Crossing the Finish Line - (Stacia Naquin)

By: Stacia Naquin
By: Stacia Naquin

Crossing the finish line is such an awesome moment. It's hard to imagine what it has been like for the runners in Boston.

 

Big cheers, high fives… and the best smiles around. From my family!
 
That’s what I remember about crossing the finish line in my very first half-marathon. I trained for months to be able to run those 13.1 miles. It was pouring rain and freezing that morning. And my family came anyway.
 
For anyone who has run in a race and met family and friends at the finish line… watching the news coverage of the Boston Marathon bombings hits hard.
 
Your family and friends have watched you train. They know how hard you’ve worked. They want to be there to see when you meet your goal and complete that race! Maybe your loved ones trained alongside you and ran in the race as well! I had a big group of friends run with me last year at the Cheyenne Mountain Zoo’s Run to the Shrine.
 
As you can see from the pics below… having that support group waiting for me at the finish line helped me push through the last of the race. It’s kind of the best part. Celebrating your success with your favorite people!!
 
 
 
It’s scary and shocking to think of anything bad happening during a moment like that.
 
We were talking about that this week. Some of the gals on the morning show are BIG TIME runners.  One of them even ran in the Boston Marathon a few years ago. Here are their favorite moments of crossing the finish line:
 
Lindsey Grewe, KKTV Web Producer:
 
 
My dad is my biggest fan.  From middle school track meets to college cross country, 5Ks to half-marathons, my dad is the one constant at every race.  He was all I could think about while watching the coverage yesterday. 
 
Races have been where I’ve had great accomplishments and—recalling one race ON MY 17th BIRTHDAY where I received the pity clap for being last—some pretty cringe-worthy moments.  But whether a good or bad race, it’s always been a place where I have felt safe. 
 
The Boston Marathon is a special race that not everyone gets to do.  In most cases you have to meet a qualifying standard, and even then that doesn’t guarantee you a spot if the race sells out.  Yesterday should have been the pinnacle of many runners’ marathon career, the fruits of all those weeks, months, years of labor.  As a human being, I am devastated by the tragedy...as a runner, I feel so sad that this moment of triumph now has an ugly mark on it.  The runners that didn’t get to finish yesterday because of an evil act…I feel so bad that their hard work and sacrifice was ripped away from them in a single moment.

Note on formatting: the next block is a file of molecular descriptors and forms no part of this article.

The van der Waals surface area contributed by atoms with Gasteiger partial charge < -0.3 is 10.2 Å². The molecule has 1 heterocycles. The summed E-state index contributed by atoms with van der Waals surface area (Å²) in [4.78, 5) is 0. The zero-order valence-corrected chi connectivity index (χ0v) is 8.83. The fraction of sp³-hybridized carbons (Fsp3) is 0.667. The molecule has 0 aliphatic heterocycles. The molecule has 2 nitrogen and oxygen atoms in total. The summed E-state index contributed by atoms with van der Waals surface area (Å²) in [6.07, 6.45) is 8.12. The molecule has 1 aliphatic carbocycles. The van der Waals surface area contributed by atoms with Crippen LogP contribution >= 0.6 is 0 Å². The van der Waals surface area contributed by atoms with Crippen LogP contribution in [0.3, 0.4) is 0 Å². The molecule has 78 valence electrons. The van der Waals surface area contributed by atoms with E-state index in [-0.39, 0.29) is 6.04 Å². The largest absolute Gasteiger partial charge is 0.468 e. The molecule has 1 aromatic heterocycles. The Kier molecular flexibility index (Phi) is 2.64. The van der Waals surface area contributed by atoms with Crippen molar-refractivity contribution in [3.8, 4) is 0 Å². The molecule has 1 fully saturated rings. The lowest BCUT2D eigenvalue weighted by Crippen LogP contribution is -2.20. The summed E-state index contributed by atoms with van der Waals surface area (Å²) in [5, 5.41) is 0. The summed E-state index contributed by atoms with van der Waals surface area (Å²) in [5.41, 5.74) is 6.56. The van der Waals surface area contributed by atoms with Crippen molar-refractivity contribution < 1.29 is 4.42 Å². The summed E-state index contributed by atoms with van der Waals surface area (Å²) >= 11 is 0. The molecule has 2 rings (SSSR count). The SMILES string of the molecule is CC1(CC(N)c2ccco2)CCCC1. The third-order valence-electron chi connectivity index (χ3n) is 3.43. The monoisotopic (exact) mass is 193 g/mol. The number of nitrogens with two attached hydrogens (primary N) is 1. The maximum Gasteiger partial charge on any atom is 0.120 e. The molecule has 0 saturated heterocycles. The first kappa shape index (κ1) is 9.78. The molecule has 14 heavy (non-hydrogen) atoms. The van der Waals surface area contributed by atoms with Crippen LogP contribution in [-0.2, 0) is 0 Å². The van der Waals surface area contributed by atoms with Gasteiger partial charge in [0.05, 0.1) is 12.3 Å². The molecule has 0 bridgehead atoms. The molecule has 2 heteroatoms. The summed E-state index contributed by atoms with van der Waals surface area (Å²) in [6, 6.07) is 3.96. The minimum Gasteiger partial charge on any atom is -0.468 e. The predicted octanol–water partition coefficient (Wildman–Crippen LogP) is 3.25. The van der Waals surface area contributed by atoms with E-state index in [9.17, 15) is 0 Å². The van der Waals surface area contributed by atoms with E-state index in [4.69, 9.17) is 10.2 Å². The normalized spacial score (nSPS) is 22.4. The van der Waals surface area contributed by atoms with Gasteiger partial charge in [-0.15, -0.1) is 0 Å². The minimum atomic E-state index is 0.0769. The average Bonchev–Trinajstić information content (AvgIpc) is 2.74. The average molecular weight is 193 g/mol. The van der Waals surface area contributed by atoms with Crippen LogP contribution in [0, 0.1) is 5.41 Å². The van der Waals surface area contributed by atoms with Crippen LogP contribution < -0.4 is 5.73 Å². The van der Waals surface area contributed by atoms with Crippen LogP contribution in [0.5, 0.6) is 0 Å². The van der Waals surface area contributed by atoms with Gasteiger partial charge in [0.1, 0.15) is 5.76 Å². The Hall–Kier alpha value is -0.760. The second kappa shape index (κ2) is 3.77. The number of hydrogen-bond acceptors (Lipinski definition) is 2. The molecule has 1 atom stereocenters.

Going back to my dad, knowing that the bulk of those injured or killed were there cheering on their loved ones…that’s the image I can’t get out of my head.  I think of him so excited at the finish line to see me sprint in, rehash how I did or ask me “what the heck happened???”  So many of those wounded or killed were waiting on their loved ones to come in so that they could have the post-race moment my dad and I always share.  Everything about yesterday is tragic, but that’s the part I relate to most. 
 
Here's a picture of Lindsey and her running buddy, Joel. Her entire family was there that day as well, including her dad.
 
 
 
Kristin Haubrich, KKTV 11 News Reporter:
 
 
I double knot the laces on my racing flats.  I glance down to make sure my race number is safety-pinned securely to my shirt.  I shake my legs out to stay warm and to calm my nerves.   I’m excited to be elbow to elbow with runners from all across the United States and the world.  Together we are corralled before the start line like an enormous herd of wild horses.  I clear my stopwatch and exhale.  This is it.  The historic Boston Marathon!  We step up to the line – poised and ready for the crack of the starter gun to launch us on this 26.2  mile race together. 
 
My memories of racing the Boston Marathon in April of 2009 are still very vivid.  I can see that last mile stretch on Boylston Street. The sidewalks were lined w people cheering and shouting for everyone - a blur of smiling faces- a continuous roar of encouragement bringing us in.  I remember the enormous thrill of raising my arms up in triumph as I crossed that finish line.  My mom qualified in her age group to run this marathon too, and we traveled together all the way from Minnesota to race in it.  It was really special to have her there, and I switched in that moment from racer to fan cheering for strangers as strangers had cheered for me while I waited for my mom. What an accomplishment to see, share, and celebrate together!
 
Every race of every distance has its heros, but there is something special about the sheer determination required in a marathon.  I was overwhelmed and inspired many times that day witnessing runners there, young and old, who all shared that same mental toughness.  We conquered the “heartbreak hills” and pushed through the pain when our legs felt like jelly.  I'll always remember the massive crowds cheering us home.  There was so much love and happiness there.
 
When I heard about the tragedy at this year's finish line, my heart broke. That special moment was shattered by this senseless crime.  There’s a quote going around Facebook right now that resonates with me:  “If you’re trying to defeat the human spirit – marathoners are the wrong group to target.” - Mighty Brighties group. 
 
 
If you're a runner, we'd love for you to share your thoughts and stories about crossing the finish line.
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